• Rest up!  If you’ve just arrived on a long-haul flight, it might be better to rest for a night or at least a few hours, rather than picking up a car immediately from the airport while trying to learn how to drive the other way.
  • Familiarize yourself with the positioning of the mirrors, gearshift (in a manual transmission car), seatbelt, turn signal, and wipers before taking off.
  • Even though you’re driving on the left, the order of the pedals is the same – clutch on the left (for a manual transmission car), brake in the middle, and gas on the right.
  • Take it slow – it’s better to take your time, especially when negotiating turns and traffic, until you get used to how to drive on the other side.
  • Use another car in front of you as a guide to orient yourself.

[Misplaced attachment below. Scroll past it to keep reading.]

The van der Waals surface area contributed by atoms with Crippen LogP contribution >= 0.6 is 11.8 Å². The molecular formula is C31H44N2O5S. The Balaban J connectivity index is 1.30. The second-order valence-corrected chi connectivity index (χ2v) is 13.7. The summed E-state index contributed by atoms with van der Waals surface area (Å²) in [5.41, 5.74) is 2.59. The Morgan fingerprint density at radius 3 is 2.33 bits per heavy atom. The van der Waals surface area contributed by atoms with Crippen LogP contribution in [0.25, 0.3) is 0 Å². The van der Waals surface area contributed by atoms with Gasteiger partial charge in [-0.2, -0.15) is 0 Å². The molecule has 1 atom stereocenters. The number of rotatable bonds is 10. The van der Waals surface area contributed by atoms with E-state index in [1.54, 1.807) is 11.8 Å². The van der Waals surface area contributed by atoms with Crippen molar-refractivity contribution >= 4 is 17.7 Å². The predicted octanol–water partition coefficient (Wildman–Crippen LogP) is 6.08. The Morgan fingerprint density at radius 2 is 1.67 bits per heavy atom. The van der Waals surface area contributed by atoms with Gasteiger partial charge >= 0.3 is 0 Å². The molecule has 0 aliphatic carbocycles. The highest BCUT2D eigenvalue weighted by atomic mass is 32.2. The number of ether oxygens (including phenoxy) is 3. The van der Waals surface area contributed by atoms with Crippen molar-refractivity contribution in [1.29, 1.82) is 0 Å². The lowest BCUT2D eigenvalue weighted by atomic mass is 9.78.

• Be mindful of how much clearance you have on the left side of the car – you might not have an intuitive sense of this at first.
  • Remember that turns are opposite – to make a right turn you will need to pass through oncoming traffic (like a left turn in the righthand-driving world) while to make a left turn you just round the corner (like a right turn in the righthand-driving world).  Be especially careful when pulling out of a driveway or parking lot.
  • In Namibia, it is illegal to make a left turn at a red light.
  • Slower traffic keeps left, and passing is on the right.
  • When entering a roundabout, give way to traffic coming from the right.
  • When you go back to your own country, take your time driving again – you may have gotten more used to driving on the left than you thought!

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